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Postpartum Depression: You're Not Alone

27 January 2017

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Every year, as many as one in five new mothers may suffer from postpartum depression, according to the Centers for Disease Control and Prevention. This means an estimated 600,000 women in the United States will suffer from PPD just this year.

The number only accounts for live births, so the number of women who suffer from postpartum depression may be much higher, as women can suffer from PPD after a miscarriage or a stillbirth. If your loved one is experiencing postpartum depression, it is important to recognize the symptoms of the condition and understand what to do when it is present.

What is postpartum depression?

PPD is different from the commonly known “baby blues,” which may begin in the first few days after a child is born as hormones stabilize. Baby blues can affect many new moms, but there is resolution of the symptoms — often uncontrollable crying or feelings of guilt — within two weeks.

“Most women with PPD report onset of symptoms within the first few months following delivery,” says Catherine (Amber) Patterson, D.O., who specializes in obstetrics and gynecology at INTEGRIS Baptist Medical Center. “However, onset may occur anytime during the first 12 months after delivery.”

Dr. Patterson says some of the common symptoms of PPD often mimic those of other types of depression in non-pregnant women, including:

  • Depressed mood
  • Loss of interest
  • Change in appetite/weight (increased or decreased)
  • Changes in sleep
  • Fatigue
  • Inability to concentrate
  • Changes in memory
  • Agitation
  • Feelings of worthlessness
  • Excessive guilt
  • Possibly suicidal thoughts

“Women may report variable symptoms,” Dr. Patterson says. “For example, one woman may report sleeping 15 hours a day and excessive appetite with weight gain, while another complains of inability to sleep with no appetite and weight loss.”

If a mother is experiencing effects even more severe than these — like intrusive thoughts, delusions or disinterest in one’s child — she may be experiencing a more severe type of postpartum depression called postpartum psychosis. No matter the severity, it is important to consult a doctor immediately when any of the above symptoms are present. Together with a physician, a mother can begin to seek the treatment options that are best for both her and her child’s well-being.

What are the treatment options for PPD?

Once PPD has been diagnosed, your doctor will be able to recommend the best course of treatment for you to consider.  “Treatment options for postpartum depression are similar to treatment options for depression unrelated to pregnancy: psychotherapy and/or antidepressant medication,” Dr. Patterson says. “Some antidepressant medications may pass into breast milk; however, the amount is usually negligible. Premature or sick infants may be more sensitive to antidepressant medications in breastmilk.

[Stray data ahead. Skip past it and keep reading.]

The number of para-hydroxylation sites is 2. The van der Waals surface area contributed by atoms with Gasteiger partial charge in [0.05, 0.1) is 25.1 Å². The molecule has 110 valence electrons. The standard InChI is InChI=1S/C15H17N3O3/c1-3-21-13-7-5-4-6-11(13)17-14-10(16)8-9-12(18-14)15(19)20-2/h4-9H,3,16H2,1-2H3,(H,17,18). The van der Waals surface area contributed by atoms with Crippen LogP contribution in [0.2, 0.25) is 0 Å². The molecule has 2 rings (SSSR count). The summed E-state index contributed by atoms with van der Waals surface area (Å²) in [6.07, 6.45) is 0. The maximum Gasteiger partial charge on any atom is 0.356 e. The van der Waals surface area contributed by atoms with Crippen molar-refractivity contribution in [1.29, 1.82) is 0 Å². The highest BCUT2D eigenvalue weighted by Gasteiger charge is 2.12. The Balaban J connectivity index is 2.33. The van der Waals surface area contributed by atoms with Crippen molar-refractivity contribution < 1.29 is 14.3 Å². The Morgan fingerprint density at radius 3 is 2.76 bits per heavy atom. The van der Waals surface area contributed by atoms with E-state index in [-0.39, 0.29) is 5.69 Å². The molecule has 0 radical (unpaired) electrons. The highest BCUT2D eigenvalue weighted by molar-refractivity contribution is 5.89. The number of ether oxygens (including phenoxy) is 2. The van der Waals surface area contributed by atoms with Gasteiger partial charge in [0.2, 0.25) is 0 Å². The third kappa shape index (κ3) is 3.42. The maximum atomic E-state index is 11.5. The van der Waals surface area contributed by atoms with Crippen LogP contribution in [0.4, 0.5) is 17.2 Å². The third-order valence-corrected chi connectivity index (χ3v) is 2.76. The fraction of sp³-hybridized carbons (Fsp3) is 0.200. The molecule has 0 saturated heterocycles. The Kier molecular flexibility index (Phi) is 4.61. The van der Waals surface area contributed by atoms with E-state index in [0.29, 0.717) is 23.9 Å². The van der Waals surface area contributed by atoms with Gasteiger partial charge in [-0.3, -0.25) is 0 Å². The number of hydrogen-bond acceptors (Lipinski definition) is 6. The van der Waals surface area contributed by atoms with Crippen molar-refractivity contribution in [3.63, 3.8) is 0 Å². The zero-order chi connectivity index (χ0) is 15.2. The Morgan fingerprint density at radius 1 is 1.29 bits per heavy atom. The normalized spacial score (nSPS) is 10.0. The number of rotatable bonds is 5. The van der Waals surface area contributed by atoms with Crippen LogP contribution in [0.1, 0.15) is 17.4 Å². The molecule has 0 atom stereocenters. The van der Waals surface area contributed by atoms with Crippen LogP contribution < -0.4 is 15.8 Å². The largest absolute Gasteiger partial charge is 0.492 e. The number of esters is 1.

Check with your physician if you are breastfeeding while on antidepressant medication.” Used in conjunction with other recommendations from your doctor, support groups are also an excellent source of emotional support for women during this time. Postpartum Support International hosts a support group in Tulsa and hosts groups in Oklahoma City for women seeking help during this time.

How to support your loved one with PPD

Poor social support and stressful life events are associated with PPD, Dr. Patterson says. PPD may also promote hostility between the patient and her family. For this reason, adequate social support is beneficial to all new moms, especially those with PPD. “Assistance with caring for the infant and other children may reduce stress in the postpartum period,” she says. “Maternal sleep deprivation may worsen symptoms.”

It is important to remain supportive and patient as your partner finds help to treat her PPD. Dr. Patterson says providing assistance with the infant while allowing the mom to have several hours of uninterrupted sleep can be very beneficial. Try to provide reassurance and emotional support throughout treatment. Additionally, new parents may benefit from couple’s therapy, as PPD can be associated with marital and relationship distress.

Postpartum depression is much more common than many women believe, and there is no shame in admitting you don’t feel like you’re “back to normal” after your pregnancy has ended.

Postpartum Support

While many women may experience some type of mild mood change or “the blues” at some point during or after the birth of a child, one in seven women experience more significant symptoms of depression or anxiety.